“I’d never heard anyone say I was gifted. It was the first time I’d heard gifted and black in the same phrase. I felt proud. I felt valuable.”
August 19, 2018
Emma Lockridge was at work when a message flashed on Facebook telling Lockridge that Aretha Franklin had passed.
“I said, ‘I can’t work. I’ve got to go to her church,’ ” said Lockridge, 65.
“I’m going with you,” a co-worker, Leslie Mathews, responded.
The two women left their offices at Michigan United, a coalition that works for justice for all people, and headed to New Bethel Baptist Church, the church where Aretha Franklin’s star bloomed under the leadership of its nationally cherished pastor, her father, the Rev. C.L. Franklin.
The way Lockridge and Mathews saw it, they had to pay their respects because Aretha Franklin had demanded and gained respect not only for herself, but for black women in particular.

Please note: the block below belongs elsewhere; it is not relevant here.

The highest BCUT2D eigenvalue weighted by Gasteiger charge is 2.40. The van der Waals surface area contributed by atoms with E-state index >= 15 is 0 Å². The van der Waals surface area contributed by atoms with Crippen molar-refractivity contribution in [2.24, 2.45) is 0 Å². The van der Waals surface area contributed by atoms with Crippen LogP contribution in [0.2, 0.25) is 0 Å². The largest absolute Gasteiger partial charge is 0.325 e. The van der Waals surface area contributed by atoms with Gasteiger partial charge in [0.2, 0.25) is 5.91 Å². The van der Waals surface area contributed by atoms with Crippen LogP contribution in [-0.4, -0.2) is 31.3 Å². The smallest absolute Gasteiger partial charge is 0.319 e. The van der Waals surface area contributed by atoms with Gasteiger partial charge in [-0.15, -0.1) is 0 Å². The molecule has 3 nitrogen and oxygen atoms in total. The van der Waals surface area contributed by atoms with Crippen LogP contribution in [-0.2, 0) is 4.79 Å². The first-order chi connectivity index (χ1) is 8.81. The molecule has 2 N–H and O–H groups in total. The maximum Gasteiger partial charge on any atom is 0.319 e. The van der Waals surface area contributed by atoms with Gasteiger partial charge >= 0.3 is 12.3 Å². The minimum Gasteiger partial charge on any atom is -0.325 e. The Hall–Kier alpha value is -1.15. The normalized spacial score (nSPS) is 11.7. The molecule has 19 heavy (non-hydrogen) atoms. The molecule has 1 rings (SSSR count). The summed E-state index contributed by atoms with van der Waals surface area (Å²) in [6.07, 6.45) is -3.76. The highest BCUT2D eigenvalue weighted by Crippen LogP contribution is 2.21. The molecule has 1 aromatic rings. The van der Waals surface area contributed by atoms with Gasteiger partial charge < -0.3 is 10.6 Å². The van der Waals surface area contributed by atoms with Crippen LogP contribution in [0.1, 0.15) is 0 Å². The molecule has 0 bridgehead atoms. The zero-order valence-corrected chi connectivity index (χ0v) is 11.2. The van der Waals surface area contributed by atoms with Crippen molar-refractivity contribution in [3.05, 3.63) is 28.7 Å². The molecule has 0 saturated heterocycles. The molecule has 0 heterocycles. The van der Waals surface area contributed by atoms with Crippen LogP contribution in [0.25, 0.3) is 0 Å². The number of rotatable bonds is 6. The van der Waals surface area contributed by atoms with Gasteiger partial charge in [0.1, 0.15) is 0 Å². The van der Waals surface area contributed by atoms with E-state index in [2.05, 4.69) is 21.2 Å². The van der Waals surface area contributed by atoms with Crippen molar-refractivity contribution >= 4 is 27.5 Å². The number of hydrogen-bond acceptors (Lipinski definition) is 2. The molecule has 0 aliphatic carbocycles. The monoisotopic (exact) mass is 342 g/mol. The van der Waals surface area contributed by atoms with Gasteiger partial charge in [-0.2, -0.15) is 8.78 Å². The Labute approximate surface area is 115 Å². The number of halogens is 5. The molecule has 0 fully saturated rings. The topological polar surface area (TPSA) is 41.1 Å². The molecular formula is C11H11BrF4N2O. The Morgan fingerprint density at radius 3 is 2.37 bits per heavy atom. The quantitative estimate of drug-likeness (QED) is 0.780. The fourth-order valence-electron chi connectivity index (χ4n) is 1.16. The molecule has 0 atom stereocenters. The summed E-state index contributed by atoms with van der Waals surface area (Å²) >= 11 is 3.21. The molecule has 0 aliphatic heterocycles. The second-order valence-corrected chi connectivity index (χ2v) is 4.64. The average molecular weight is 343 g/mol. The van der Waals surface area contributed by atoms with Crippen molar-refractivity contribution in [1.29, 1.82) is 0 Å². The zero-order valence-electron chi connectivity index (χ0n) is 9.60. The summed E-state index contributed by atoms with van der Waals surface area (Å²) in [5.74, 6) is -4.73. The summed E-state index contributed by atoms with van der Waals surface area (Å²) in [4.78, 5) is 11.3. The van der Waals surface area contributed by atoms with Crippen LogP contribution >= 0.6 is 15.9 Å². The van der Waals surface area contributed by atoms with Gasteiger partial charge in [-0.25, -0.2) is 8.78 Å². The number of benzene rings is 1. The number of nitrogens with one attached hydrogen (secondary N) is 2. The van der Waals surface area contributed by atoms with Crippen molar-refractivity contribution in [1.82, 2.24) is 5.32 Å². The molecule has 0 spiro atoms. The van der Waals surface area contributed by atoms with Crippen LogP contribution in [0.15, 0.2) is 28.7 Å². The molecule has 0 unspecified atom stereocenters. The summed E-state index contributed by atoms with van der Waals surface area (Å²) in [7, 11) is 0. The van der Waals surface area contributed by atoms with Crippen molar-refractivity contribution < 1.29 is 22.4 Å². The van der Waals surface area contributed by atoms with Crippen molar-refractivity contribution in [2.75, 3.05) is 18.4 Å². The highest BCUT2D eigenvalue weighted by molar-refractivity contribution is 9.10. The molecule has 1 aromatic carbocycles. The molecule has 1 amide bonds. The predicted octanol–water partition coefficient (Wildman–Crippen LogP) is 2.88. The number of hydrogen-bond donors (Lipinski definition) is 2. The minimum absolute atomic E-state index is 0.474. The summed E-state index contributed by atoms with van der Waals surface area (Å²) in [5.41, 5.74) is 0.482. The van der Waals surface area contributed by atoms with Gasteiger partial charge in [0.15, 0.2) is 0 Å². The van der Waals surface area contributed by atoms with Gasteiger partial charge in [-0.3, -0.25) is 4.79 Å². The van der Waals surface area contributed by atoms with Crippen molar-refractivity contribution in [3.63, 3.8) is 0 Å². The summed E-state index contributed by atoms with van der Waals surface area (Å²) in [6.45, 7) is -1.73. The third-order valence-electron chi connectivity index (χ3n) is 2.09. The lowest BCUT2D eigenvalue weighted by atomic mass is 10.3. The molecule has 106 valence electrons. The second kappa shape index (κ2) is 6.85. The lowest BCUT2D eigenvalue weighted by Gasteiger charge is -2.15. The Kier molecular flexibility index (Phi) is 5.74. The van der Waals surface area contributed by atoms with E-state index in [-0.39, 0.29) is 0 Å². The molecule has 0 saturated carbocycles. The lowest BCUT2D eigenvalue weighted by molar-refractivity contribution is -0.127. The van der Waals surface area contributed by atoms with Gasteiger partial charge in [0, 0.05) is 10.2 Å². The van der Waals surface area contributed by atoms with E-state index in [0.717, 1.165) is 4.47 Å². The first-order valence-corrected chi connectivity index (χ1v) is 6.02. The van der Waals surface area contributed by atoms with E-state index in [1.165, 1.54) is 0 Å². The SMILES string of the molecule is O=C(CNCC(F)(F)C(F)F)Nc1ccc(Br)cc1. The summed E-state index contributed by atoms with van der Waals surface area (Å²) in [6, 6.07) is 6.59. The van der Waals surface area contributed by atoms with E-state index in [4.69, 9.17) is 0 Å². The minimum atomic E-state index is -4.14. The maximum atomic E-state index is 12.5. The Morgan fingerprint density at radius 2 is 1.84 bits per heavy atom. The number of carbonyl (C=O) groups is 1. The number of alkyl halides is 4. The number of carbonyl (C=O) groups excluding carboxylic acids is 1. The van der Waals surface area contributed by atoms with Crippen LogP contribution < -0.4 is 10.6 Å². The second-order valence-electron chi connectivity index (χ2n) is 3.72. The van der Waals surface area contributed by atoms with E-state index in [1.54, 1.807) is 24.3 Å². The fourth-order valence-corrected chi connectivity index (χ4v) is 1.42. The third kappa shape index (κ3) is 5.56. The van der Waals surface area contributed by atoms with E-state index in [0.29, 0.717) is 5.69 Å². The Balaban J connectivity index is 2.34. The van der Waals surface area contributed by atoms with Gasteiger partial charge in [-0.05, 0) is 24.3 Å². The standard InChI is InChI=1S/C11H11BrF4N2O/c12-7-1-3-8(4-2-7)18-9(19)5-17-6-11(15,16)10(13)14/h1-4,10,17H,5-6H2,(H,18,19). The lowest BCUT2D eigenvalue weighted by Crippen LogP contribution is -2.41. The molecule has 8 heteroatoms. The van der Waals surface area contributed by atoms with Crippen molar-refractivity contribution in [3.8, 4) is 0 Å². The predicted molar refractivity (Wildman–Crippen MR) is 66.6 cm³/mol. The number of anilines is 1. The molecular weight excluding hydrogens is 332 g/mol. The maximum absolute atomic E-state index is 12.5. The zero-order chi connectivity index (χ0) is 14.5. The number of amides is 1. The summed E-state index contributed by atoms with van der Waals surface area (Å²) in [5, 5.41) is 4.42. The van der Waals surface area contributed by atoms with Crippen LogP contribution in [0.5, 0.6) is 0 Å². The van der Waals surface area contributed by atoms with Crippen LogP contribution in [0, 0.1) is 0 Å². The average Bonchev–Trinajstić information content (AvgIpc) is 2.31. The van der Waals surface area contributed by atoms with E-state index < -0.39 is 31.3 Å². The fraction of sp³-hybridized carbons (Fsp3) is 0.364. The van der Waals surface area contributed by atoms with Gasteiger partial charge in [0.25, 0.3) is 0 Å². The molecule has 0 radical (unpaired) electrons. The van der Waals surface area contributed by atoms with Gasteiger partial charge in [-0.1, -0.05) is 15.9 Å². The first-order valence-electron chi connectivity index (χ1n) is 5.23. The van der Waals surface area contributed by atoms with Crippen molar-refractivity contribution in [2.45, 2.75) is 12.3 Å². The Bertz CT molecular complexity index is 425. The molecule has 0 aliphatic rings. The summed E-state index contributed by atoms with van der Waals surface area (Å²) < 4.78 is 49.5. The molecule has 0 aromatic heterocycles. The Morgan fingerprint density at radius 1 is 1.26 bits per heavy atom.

She reigned as their queen — and not just because of her royal voice. They and countless other black women crowned her queen because she represented success and pride when that was in short supply for them.
“When she sang ‘Young, Gifted and Black,’ it brought about a pride in me,” Mathews, 60, of Detroit said. “I’d never heard anyone say I was gifted. It was the first time I’d heard gifted and black in the same phrase. I felt proud. I felt valuable.”
Lockridge said the image of Franklin, in African attire on the cover of her 1972 “Amazing Grace” album, still fills her with pride.